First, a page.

Notes: U.S. learning course at Curtis Cup

Emily Tubert hits her tee shot at No. 16 during the final round of the 2012 NCAA Division I Women's Golf Championships.

NAIRN, Scotland – For Emily Tubert, the past three days have been an exercise in climate change and links golf. She’s eaten some words along the way, but so have her seven U.S. teammates.

The Americans first saw Nairn Golf Club, site of this week’s 37th Curtis Cup, on Monday. At first glance, they guessed the greens might be something similar to those back home. Seven members of the eight-woman team arrived days after competing in the NCAA Women’s Championship at Vanderbilt Legends Club in Franklin, Tenn. Newly installed Bermudagrass greens had given players fits there all week. How much worse could Scotland be?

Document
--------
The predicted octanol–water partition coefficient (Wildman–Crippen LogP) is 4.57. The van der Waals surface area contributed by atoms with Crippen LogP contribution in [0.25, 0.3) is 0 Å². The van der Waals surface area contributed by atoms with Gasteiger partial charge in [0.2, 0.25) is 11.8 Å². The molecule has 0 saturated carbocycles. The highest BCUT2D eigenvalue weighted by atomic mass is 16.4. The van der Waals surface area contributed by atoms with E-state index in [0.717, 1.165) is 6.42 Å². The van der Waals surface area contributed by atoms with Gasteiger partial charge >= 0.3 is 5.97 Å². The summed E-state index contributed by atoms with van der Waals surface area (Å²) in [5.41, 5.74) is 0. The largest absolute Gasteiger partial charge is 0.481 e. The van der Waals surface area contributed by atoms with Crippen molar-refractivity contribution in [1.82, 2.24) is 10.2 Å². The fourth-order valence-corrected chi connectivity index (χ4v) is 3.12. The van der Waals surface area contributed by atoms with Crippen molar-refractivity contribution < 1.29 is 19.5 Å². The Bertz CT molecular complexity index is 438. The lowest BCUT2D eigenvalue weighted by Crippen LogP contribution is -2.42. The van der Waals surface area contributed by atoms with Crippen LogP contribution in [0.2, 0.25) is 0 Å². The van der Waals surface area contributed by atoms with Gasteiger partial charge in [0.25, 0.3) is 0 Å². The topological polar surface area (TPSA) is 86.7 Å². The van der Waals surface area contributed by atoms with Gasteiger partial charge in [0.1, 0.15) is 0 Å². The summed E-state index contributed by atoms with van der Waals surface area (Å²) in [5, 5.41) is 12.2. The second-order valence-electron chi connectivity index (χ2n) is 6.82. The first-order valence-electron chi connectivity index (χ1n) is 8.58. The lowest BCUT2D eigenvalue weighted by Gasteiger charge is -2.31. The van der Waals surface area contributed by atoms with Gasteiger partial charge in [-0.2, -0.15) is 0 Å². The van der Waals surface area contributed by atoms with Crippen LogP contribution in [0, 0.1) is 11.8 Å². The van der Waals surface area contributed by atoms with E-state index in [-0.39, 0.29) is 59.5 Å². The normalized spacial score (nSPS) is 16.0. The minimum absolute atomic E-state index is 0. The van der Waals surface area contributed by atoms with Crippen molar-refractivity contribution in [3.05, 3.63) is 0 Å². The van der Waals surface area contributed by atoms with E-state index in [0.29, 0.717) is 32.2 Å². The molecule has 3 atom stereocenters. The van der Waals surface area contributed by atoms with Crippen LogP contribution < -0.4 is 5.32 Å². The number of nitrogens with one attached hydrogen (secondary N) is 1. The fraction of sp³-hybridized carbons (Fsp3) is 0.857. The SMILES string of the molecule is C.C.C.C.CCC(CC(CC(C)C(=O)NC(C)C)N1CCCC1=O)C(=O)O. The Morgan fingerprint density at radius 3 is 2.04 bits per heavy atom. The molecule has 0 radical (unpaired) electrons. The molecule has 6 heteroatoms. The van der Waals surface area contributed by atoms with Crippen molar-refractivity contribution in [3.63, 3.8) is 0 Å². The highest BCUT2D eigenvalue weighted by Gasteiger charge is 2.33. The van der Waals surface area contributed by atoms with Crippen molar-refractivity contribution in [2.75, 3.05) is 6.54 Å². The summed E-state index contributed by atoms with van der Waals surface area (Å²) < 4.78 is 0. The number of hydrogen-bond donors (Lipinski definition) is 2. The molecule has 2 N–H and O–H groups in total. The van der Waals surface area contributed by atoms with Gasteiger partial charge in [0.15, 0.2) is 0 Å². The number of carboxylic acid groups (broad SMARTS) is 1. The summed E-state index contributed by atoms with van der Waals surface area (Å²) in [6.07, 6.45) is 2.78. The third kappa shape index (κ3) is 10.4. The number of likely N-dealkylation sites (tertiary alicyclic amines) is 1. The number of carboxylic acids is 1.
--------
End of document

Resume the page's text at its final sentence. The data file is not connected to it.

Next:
“We ate our words pretty quickly,” Tubert said. “Especially yesterday afternoon playing downwind. We got some hard bounces, and, man, they release.”

Through three practice rounds, the U.S. team has become comfortable with the seaside venue, an Old Tom Morris and James Braid design that butts up against the edge of the Moray Firth. The first seven holes run along the seashore, then the course winds back around to the clubhouse. Fairways are narrow, breaks in the greens are subtle and gorse and fescue are plentiful.

“It’s definitely playing tough," Tiffany Lua said. "It’s a really good match-play course."